If God brings about something spectacular, that’s his prerogative, as I believe you’ll entirely agree. Then how do you fault old-siders for not trying to work up a revival; for expecting the Holy Spirit’s work in ordinary means, even if the results seem dreadfully ordinary to the eyes of the world filled with glitz and glamor and shiny things? We live by faith, not by sight.

            Now I’m not saying the old-side just sits around waiting for people walk into their doors to avail themselves to Word and sacrament. We need to get out there. I’ve been working out of bounds with Chinese churches for years (if you ever want to see the devastation left in the wake of pietism and methodism….). But I have nothing to offer but ordinary preaching and teaching of the word. A single message won’t turn everyone all warm, loving and reformed. Even a couple of years of teaching won’t likely do it. Nothing magical or spectacular here; no second Pentecost. In fact, I’m trying to turn eyes away from those shiny illusions towards Christ and an ugly cross. Just a lifelong need to be formed by the Word week after week; hearing the gospel to drive away the unbelief that clings to our hearts until the day we die. Ordinary stuff for ordinary people who are exhausted from pointy-haired bosses, from having the change diapers and clean vomit, from having to care for a young mother dying of cancer. Ordinary stuff.

            • Darren
              If anyone wants to “see the Holy Spirit bring more growth in faithful churches and increasing faithfulness in churches towards true religion” such a person is not “dead orthodox” by definition, he or she is alive to Christ. I quite agree with you that the issue is one of means to be employed.

              On Holy Spirit baptism always and only occurring subsequent to conversion, I think people easily talk past each other here. Although it is clear that although all Christians receive the Holy Spirit at conversion, all the saints are commanded (Eph. 5:18 to go on being filled with the Holy Spirit and Acts 4:31 is explicit that such refillings occur subsequently to conversion. That measurable increases in power for service occur subsequent to conversion in many cases cannot be denied, although I wish they were not identified as HSB.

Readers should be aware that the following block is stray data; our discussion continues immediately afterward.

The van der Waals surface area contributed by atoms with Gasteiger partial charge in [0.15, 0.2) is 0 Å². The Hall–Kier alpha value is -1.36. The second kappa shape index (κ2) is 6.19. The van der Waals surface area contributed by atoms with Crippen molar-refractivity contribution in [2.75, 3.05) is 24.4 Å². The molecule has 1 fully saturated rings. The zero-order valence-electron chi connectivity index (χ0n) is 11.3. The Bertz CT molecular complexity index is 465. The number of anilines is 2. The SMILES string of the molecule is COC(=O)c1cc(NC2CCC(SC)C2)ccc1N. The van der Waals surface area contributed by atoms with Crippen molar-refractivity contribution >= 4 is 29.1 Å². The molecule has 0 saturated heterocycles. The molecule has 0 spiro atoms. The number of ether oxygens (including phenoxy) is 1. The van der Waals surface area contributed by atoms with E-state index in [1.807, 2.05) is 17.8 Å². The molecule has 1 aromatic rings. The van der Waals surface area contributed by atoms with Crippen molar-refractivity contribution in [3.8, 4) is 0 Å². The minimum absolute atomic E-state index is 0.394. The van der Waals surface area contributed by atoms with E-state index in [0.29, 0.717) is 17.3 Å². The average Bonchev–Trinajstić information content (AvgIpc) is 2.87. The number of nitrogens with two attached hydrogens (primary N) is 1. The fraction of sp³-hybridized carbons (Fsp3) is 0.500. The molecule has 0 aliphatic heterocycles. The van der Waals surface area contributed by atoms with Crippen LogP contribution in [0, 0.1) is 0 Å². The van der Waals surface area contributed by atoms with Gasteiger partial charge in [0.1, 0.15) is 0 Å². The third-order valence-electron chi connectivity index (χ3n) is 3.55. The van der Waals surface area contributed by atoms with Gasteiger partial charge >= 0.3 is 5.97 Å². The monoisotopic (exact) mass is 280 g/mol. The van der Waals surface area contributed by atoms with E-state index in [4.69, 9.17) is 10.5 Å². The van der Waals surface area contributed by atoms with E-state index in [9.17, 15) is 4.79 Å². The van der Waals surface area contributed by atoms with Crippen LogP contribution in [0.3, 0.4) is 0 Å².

Edwards and those who follow him including MLJ and myself, cannot justly be accused of “working up” revivals. We are simply obeying the commands in the Scripture to pray that the preached word might go forth to achieve the salvation of souls now bound for hell.

              To your question of means, with MLJ, I answer “Almost both” . We abide by the ordained means of grace and instead of trying to pull off something extraordinary,we face our shortcomings and sins in prayer and ask God to do the extraordinary as seems good to Him, as these are as commanded and exemplified in the Scriptures. When our present levels of gospel growth are orders of magnitude less than God has given in the past, it is incumbent on the church to ask why. Have we sinned and grieved the Holy Spirit? Or are we not asking God to do what only He can do?
              After all we are commanded to pray
              Hallow your name
              Your kingdom come
              Your will be done
              and qualifying all three of these imperatives

              on earth as it is in heaven.

              If there is any love in us for our neighbours at all, we will want to see the Gospel proving as frutiful among us as it has been in the great extraordinary works of God which proved a blessing to so many people. Since this is far beyond the current effect of the gospel in North America, churches would be well advised to continue their regular work while encouraging heart searchings and prayer for increased effects of Gospel preaching and gossipings as one of their “ordinary things”. I promise no extraordinary results; God will do what seems good to him.
              But if we do what we are commanded there is the blessing of being obedient in ordinary things.

              • Tim,

                Are you arguing for a “second blessing” view, for the Doctor’s view of “sealing”?